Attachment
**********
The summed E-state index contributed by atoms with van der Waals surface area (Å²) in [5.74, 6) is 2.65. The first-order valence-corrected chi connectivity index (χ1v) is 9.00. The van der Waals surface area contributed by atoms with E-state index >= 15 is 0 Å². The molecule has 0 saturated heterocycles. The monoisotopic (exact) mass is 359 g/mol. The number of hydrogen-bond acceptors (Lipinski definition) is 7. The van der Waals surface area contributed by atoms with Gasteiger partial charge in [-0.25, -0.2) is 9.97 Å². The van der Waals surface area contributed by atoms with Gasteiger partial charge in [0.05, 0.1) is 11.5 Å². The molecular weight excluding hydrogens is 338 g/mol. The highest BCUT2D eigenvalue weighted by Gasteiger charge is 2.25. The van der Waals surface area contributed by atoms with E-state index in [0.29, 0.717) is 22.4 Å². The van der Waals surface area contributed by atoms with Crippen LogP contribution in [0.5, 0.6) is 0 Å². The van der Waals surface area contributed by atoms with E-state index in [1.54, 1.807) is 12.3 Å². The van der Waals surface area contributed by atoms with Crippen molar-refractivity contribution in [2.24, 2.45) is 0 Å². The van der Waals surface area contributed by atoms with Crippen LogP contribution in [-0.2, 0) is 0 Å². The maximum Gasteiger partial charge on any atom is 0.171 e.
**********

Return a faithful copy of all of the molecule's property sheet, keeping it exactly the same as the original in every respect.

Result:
The summed E-state index contributed by atoms with van der Waals surface area (Å²) in [5.74, 6) is 2.65. The first-order valence-corrected chi connectivity index (χ1v) is 9.00. The van der Waals surface area contributed by atoms with E-state index >= 15 is 0 Å². The molecule has 0 saturated heterocycles. The monoisotopic (exact) mass is 359 g/mol. The number of hydrogen-bond acceptors (Lipinski definition) is 7. The van der Waals surface area contributed by atoms with Gasteiger partial charge in [-0.25, -0.2) is 9.97 Å². The van der Waals surface area contributed by atoms with Gasteiger partial charge in [0.05, 0.1) is 11.5 Å². The molecular weight excluding hydrogens is 338 g/mol. The highest BCUT2D eigenvalue weighted by Gasteiger charge is 2.25. The van der Waals surface area contributed by atoms with E-state index in [0.29, 0.717) is 22.4 Å². The van der Waals surface area contributed by atoms with Crippen LogP contribution in [0.5, 0.6) is 0 Å². The van der Waals surface area contributed by atoms with E-state index in [1.54, 1.807) is 12.3 Å². The van der Waals surface area contributed by atoms with Crippen molar-refractivity contribution in [2.24, 2.45) is 0 Å². The van der Waals surface area contributed by atoms with Crippen LogP contribution in [-0.2, 0) is 0 Å². The maximum Gasteiger partial charge on any atom is 0.171 e.